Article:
eponym


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ep·o·nym

 (ĕp′ə-nĭm′)
n.
1. A word or name derived from a proper noun. The words atlas, bowdlerize, denim, and Turing machine are eponyms.
2. One whose name is or is thought to be the source of the name of something: Alexander Garden is the eponym of the gardenia.

[French éponyme, from Greek epōnumos, named after : epi-, epi- + onoma, onuma, name; see nō̆-men- in Indo-European roots.]

ep′o·nym′ic adj.

eponym

(ˈɛpəˌnɪm)
n
1. a name, esp a place name, derived from the name of a real or mythical person, as for example Constantinople from Constantine I
2. the name of the person from which such a name is derived: in the Middle Ages, "Brutus" was thought to be the eponym of "Britain".
[C19: from Greek epōnumos giving a significant name]
ˌepoˈnymic adj

ep•o•nym

(ˈɛp ə nɪm)

n.
1. a person, real or imaginary, from whom something takes or is said to take its name.
2. a word based on or derived from a person's name.
[1840–50]
ep`o•nym′ic, adj.

eponym

1. the name of a real or legendary person that has been applied to a thing, institution, etc, as atlas.
2. the name of a person that is used to describe a time or period, as the Augustan Age. — eponymic, eponymous, adj.
See also: Names

eponym

A person’s name from which the name of a place or thing is derived.
ThesaurusAntonymsRelated WordsSynonymsLegend:
Noun1.eponym - the person for whom something is named; "Constantine I is the eponym for Constantinople"
name - a language unit by which a person or thing is known; "his name really is George Washington"; "those are two names for the same thing"
2.eponym - the name derived from a person (real or imaginary); "Down's syndrome is an eponym for the English physician John Down"
name - a language unit by which a person or thing is known; "his name really is George Washington"; "those are two names for the same thing"
Translations
eponymum
eponyymi
eponimo
名祖
eponiem
epônimo
eponym

eponym

n (Ling) → Eponym nt

ep·o·nym

n. epónimo, uso del nombre propio de una persona para nombrar instrumentos médicos, anomalías o síndromes.
References in periodicals archive ?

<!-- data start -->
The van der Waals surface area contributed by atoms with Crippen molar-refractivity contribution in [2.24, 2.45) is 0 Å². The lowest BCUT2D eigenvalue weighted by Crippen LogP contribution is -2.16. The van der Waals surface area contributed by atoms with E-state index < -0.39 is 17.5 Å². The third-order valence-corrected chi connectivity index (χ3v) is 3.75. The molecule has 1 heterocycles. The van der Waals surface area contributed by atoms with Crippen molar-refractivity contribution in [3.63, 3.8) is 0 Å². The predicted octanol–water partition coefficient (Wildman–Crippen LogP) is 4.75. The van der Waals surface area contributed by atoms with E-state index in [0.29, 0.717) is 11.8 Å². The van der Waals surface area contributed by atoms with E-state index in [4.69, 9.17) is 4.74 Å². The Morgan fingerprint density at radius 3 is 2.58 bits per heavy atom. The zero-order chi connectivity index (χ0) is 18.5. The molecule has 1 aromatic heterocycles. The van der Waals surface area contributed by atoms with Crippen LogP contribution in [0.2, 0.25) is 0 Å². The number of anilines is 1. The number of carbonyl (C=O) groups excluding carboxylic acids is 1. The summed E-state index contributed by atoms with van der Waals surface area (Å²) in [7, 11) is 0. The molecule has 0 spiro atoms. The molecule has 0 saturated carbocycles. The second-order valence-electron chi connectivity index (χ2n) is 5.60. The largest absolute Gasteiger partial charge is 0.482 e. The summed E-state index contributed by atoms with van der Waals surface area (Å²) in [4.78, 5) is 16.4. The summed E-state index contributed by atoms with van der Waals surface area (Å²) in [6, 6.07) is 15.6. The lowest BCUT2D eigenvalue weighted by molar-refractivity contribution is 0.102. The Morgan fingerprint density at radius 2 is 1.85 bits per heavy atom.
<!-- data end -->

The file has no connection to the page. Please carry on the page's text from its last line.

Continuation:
Pittsfield was losing its team in the Class A New York-Penn League to Troy, New York, where the taxpayers of the aptly (if obscenely) nicknamed Empire State had built Joseph Bruno Stadium, its eponym the convicted-but-later-acquitted-of-corruption Republican State Senate leader.
The new car, which takes its name from one of the most charming villages on the Italian Riviera, an eponym for stylish elegance, is the most versatile model in the current-day range.
PubMed was searched using the Medical Subject Heading of the name of the eponym and text words associated with the sign.
Twenty-seven texts, including six of the "strays," are dated by the eponym system, twelve names being recognizable, the earliest the official for 676 BC, the latest being in the "post-canonical" period, perhaps down to 619.
The new car, which takes its name, Portofino, from one of the most charming villages on the Italian Riviera, an eponym for stylish elegance, is the most versatile model in the range.
The author, not at all intimidated by the comparison with the erstwhile eponym by Massenet, wrote: "His [opera] will be understood by its French, with powder and minuets.
While Ferragamo's technical strides are a pillar of the label's legacy, the brand's eponym's penchant for bold colors--as seen in his made-to-measure footwear for Hollywood stars including Judy Garland and royalty such as Indira Devi, Maharani of Cooch Behar--are hardly forgotten.
Novice searchers and those without formal training may find a search for comprehensive diseasespecific literature to be inconsistent and confusing, based on whether a medical eponym is searched in the possessive or non-possessive form.
The criterion that the new eponym - "namesake" is what Coleman Hall would be; Ed Coleman would be the eponym of Coleman Hall - be dead at least a year is purely arbitrary.
EPONYM A Greek poem B One who gives their name to something C Narrow band of cuticle who am I?